TikTok’s Shou Zi Chew is in a tough spot. The chief executive of the social media app owned by China’s ByteDance is trying to persuade U.S. officials that it will protect American users’ data. But even if proposed fixes get past federal officials – no sure thing – it still must contend with activist state leaders. The company’s best defense is to add some transparency through an initial public offering.
TikTok’s addictive short-form videos have made its app wildly popular with users and advertisers. They have also attracted scrutiny of its ownership. Though several American investors including KKR and Tiger Global Management have taken stakes in the unlisted company, $300 billion ByteDance and its founder Zhang Yiming are still large shareholders. ByteDance also allowed the Chinese government to take a special management stake in one of its China subsidiaries in late 2019, Reuters reported in 2021. It’s an increasingly common feature as the People’s Republic exerts more control over private tech firms.
That’s problematic, given that trust between Chinese and American government officials is at a low. To make matters worse, ByteDance said late last year that some employees had improperly accessed TikTok user data of two journalists. While those employees have since been fired, American lawmakers, including Democratic and Republican congressional members, were angered over the breach.
TikTok escaped an effective U.S. ban when President Joe Biden in 2021 revoked executive orders by his predecessor Donald Trump prohibiting new downloads of the app. The company is now trying to work with the Committee on Foreign Investment in the United States to ease concerns about Chinese access to American customers’ data. TikTok has proposed constructing a division with a separate board, which includes a former U.S. security official, while the data is stored by Oracle in Texas, Reuters reported last year citing people familiar with the matter.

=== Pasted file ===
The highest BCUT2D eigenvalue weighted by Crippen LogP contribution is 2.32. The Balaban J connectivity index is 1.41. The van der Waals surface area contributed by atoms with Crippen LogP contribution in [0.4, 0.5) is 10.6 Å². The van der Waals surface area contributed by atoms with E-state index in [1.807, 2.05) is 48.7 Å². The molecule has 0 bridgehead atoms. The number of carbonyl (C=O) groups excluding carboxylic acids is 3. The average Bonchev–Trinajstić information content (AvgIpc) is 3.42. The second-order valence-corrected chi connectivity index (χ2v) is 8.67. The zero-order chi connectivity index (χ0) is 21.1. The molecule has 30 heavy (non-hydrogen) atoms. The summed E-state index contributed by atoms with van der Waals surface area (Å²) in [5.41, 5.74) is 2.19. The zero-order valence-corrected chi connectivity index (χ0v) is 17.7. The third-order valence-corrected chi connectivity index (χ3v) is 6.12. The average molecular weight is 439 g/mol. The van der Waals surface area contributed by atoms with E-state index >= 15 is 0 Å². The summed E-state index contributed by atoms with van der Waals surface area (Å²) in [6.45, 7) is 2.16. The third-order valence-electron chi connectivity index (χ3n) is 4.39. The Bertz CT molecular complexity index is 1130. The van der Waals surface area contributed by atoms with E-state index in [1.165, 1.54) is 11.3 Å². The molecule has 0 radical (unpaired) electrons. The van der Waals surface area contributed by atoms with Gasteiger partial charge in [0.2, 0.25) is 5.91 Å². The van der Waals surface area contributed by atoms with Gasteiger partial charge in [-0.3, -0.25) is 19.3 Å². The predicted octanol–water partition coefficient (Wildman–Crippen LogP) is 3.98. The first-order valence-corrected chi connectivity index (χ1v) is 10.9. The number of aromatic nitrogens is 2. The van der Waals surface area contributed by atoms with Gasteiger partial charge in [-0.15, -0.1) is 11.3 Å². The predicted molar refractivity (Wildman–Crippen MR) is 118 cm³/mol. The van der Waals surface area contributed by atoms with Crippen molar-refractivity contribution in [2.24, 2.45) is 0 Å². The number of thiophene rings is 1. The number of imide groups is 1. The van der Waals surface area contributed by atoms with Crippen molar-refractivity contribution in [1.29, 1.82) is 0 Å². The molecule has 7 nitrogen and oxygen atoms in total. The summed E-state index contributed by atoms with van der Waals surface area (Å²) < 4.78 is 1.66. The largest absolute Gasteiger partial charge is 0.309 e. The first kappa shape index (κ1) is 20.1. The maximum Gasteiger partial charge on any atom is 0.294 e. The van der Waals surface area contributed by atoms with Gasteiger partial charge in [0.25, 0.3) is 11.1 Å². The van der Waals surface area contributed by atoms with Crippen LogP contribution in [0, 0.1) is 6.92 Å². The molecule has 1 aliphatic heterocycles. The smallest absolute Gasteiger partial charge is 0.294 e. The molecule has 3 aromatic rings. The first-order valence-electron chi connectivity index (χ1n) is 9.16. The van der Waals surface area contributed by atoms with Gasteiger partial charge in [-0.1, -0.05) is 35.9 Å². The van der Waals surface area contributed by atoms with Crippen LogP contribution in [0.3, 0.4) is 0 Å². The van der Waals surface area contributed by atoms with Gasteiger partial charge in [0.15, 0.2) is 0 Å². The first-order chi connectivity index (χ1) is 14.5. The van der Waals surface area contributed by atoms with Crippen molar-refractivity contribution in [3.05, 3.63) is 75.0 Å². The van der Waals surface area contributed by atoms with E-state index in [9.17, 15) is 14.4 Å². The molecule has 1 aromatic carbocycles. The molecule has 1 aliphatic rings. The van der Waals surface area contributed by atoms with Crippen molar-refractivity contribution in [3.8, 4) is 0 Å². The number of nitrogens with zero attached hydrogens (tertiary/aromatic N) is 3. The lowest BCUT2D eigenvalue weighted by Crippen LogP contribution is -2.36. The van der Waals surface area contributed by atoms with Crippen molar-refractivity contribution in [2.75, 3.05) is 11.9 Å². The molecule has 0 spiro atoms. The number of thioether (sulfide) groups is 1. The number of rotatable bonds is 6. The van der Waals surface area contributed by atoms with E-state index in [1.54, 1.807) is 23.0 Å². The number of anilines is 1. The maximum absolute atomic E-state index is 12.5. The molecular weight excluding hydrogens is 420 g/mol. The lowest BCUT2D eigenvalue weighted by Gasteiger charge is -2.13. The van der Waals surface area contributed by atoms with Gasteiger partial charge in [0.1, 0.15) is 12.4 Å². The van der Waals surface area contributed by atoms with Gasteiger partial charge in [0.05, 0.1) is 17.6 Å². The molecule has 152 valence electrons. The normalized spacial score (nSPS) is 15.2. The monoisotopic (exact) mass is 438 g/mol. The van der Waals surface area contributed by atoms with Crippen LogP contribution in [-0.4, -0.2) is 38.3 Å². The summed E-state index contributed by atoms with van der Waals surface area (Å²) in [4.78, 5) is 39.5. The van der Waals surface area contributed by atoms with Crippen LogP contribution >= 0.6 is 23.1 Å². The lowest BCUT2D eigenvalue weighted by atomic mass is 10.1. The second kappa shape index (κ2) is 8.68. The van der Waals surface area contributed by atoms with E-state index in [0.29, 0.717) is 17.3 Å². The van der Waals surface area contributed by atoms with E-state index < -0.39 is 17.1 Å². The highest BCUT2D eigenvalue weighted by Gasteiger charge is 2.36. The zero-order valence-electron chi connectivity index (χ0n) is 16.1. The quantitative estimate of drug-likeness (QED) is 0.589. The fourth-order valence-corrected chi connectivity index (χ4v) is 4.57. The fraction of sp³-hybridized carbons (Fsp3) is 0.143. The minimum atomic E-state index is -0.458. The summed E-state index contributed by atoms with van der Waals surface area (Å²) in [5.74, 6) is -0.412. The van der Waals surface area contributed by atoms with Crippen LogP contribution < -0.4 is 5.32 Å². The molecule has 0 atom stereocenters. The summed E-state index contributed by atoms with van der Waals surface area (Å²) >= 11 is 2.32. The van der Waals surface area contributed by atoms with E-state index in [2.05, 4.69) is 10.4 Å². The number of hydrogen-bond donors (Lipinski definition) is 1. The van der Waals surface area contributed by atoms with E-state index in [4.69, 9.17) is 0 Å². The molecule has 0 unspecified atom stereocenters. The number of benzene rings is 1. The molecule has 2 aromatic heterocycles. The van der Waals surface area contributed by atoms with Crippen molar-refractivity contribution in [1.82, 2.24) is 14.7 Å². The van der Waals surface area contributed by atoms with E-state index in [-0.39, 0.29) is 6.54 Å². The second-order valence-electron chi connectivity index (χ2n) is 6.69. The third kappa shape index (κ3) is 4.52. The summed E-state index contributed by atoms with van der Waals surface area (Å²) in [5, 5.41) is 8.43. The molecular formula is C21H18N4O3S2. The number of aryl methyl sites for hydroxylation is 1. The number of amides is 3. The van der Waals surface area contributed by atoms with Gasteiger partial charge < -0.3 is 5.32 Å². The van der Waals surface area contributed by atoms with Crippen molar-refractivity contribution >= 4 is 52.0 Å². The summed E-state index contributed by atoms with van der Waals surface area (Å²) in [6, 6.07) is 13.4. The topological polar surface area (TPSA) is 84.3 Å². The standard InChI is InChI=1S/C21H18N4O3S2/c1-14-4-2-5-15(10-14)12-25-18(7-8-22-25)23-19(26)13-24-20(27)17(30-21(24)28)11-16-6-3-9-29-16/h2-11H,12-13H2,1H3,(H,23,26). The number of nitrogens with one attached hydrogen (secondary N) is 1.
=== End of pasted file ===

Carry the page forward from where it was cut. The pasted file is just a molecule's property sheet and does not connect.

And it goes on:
But even if TikTok is able to win over federal officials, state regulators can still get in the way. More than 40% of American states, including Wisconsin and Texas, have banned the app on government-owned devices.
One partial solution would be for TikTok to list its shares on a U.S. stock exchange. That would force the company to be more transparent about its operations and financial performance, while offering American investors the ability to take a direct stake in the company.
An initial public offering would not solve the question of Chinese government influence over TikTok’s parent, and could cause other headaches: Ride-hailing app Didi Global had to cancel its U.S. stock market listing after China’s internet watchdog launched a security probe. TikTok may also want to wait for tech valuations to recover. But if an IPO helps TikTok to keep operating in the United States, it’s worth a try.
TikTok Chief Executive Shou Zi Chew is attending the World Economic Forum in Davos, Switzerland, held Jan. 16 through Jan. 20.
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